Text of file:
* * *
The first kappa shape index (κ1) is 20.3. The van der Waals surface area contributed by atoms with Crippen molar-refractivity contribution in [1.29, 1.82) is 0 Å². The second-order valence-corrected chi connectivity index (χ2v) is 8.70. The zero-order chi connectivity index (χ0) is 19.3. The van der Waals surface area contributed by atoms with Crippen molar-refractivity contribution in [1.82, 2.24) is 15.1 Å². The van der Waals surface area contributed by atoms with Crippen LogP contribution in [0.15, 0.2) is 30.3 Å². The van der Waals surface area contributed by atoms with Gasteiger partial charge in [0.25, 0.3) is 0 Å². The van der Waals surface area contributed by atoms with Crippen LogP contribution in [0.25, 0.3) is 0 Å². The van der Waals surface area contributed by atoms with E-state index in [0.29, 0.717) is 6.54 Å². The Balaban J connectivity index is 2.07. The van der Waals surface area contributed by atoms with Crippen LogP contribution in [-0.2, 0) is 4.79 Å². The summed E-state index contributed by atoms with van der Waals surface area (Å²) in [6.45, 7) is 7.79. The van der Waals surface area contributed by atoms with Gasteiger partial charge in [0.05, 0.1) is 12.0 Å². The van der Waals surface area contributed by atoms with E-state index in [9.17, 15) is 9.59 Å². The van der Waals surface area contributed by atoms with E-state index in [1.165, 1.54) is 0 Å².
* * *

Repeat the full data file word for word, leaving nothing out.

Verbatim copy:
The first kappa shape index (κ1) is 20.3. The van der Waals surface area contributed by atoms with Crippen molar-refractivity contribution in [1.29, 1.82) is 0 Å². The second-order valence-corrected chi connectivity index (χ2v) is 8.70. The zero-order chi connectivity index (χ0) is 19.3. The van der Waals surface area contributed by atoms with Crippen molar-refractivity contribution in [1.82, 2.24) is 15.1 Å². The van der Waals surface area contributed by atoms with Crippen LogP contribution in [0.15, 0.2) is 30.3 Å². The van der Waals surface area contributed by atoms with Gasteiger partial charge in [0.25, 0.3) is 0 Å². The van der Waals surface area contributed by atoms with Crippen LogP contribution in [0.25, 0.3) is 0 Å². The van der Waals surface area contributed by atoms with E-state index in [0.29, 0.717) is 6.54 Å². The Balaban J connectivity index is 2.07. The van der Waals surface area contributed by atoms with Crippen LogP contribution in [-0.2, 0) is 4.79 Å². The summed E-state index contributed by atoms with van der Waals surface area (Å²) in [6.45, 7) is 7.79. The van der Waals surface area contributed by atoms with Gasteiger partial charge in [0.05, 0.1) is 12.0 Å². The van der Waals surface area contributed by atoms with E-state index in [9.17, 15) is 9.59 Å². The van der Waals surface area contributed by atoms with E-state index in [1.165, 1.54) is 0 Å².